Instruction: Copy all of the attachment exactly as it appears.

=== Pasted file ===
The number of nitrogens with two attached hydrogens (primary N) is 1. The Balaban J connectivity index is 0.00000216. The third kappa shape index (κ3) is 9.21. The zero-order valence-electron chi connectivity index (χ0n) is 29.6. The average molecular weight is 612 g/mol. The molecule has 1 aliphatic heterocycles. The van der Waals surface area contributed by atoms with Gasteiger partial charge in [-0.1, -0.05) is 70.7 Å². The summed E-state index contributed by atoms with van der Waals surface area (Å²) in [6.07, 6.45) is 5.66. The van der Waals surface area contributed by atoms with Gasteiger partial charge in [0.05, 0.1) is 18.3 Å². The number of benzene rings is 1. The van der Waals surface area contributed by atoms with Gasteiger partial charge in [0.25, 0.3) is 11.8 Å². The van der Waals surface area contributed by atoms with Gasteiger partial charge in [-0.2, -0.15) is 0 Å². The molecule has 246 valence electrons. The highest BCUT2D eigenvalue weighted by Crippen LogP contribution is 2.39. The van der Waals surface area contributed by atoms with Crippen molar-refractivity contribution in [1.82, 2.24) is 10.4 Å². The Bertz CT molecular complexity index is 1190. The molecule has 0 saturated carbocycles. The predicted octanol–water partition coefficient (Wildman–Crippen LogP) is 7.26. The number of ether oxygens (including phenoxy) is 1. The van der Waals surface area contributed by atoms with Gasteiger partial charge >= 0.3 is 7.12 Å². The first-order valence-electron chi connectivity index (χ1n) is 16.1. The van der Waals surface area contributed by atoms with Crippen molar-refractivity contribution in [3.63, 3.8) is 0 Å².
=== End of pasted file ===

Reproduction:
The number of nitrogens with two attached hydrogens (primary N) is 1. The Balaban J connectivity index is 0.00000216. The third kappa shape index (κ3) is 9.21. The zero-order valence-electron chi connectivity index (χ0n) is 29.6. The average molecular weight is 612 g/mol. The molecule has 1 aliphatic heterocycles. The van der Waals surface area contributed by atoms with Gasteiger partial charge in [-0.1, -0.05) is 70.7 Å². The summed E-state index contributed by atoms with van der Waals surface area (Å²) in [6.07, 6.45) is 5.66. The van der Waals surface area contributed by atoms with Gasteiger partial charge in [0.05, 0.1) is 18.3 Å². The number of benzene rings is 1. The van der Waals surface area contributed by atoms with Gasteiger partial charge in [0.25, 0.3) is 11.8 Å². The van der Waals surface area contributed by atoms with Gasteiger partial charge in [-0.2, -0.15) is 0 Å². The molecule has 246 valence electrons. The highest BCUT2D eigenvalue weighted by Crippen LogP contribution is 2.39. The van der Waals surface area contributed by atoms with Crippen molar-refractivity contribution in [1.82, 2.24) is 10.4 Å². The Bertz CT molecular complexity index is 1190. The molecule has 0 saturated carbocycles. The predicted octanol–water partition coefficient (Wildman–Crippen LogP) is 7.26. The number of ether oxygens (including phenoxy) is 1. The van der Waals surface area contributed by atoms with Gasteiger partial charge >= 0.3 is 7.12 Å². The first-order valence-electron chi connectivity index (χ1n) is 16.1. The van der Waals surface area contributed by atoms with Crippen molar-refractivity contribution in [3.63, 3.8) is 0 Å².